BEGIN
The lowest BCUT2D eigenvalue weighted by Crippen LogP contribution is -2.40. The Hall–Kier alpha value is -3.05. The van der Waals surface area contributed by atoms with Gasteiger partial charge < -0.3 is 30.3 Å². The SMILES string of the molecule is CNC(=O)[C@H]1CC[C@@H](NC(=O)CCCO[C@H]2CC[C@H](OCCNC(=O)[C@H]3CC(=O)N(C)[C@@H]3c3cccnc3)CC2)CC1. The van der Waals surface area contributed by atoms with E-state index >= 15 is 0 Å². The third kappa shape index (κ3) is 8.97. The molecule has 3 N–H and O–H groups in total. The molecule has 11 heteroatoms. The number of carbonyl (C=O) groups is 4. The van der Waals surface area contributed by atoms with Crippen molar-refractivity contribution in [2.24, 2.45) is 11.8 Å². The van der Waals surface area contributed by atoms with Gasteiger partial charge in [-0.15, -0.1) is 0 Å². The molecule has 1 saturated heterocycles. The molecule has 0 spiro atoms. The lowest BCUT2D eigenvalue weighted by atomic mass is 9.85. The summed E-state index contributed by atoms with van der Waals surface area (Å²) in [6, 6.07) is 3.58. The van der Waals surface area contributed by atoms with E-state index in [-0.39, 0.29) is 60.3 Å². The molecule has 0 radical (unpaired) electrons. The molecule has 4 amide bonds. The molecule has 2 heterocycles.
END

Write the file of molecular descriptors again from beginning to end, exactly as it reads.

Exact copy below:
The lowest BCUT2D eigenvalue weighted by Crippen LogP contribution is -2.40. The Hall–Kier alpha value is -3.05. The van der Waals surface area contributed by atoms with Gasteiger partial charge < -0.3 is 30.3 Å². The SMILES string of the molecule is CNC(=O)[C@H]1CC[C@@H](NC(=O)CCCO[C@H]2CC[C@H](OCCNC(=O)[C@H]3CC(=O)N(C)[C@@H]3c3cccnc3)CC2)CC1. The van der Waals surface area contributed by atoms with E-state index >= 15 is 0 Å². The third kappa shape index (κ3) is 8.97. The molecule has 3 N–H and O–H groups in total. The molecule has 11 heteroatoms. The number of carbonyl (C=O) groups is 4. The van der Waals surface area contributed by atoms with Crippen molar-refractivity contribution in [2.24, 2.45) is 11.8 Å². The van der Waals surface area contributed by atoms with Gasteiger partial charge in [-0.15, -0.1) is 0 Å². The molecule has 1 saturated heterocycles. The molecule has 0 spiro atoms. The lowest BCUT2D eigenvalue weighted by atomic mass is 9.85. The summed E-state index contributed by atoms with van der Waals surface area (Å²) in [6, 6.07) is 3.58. The van der Waals surface area contributed by atoms with E-state index in [-0.39, 0.29) is 60.3 Å². The molecule has 0 radical (unpaired) electrons. The molecule has 4 amide bonds. The molecule has 2 heterocycles.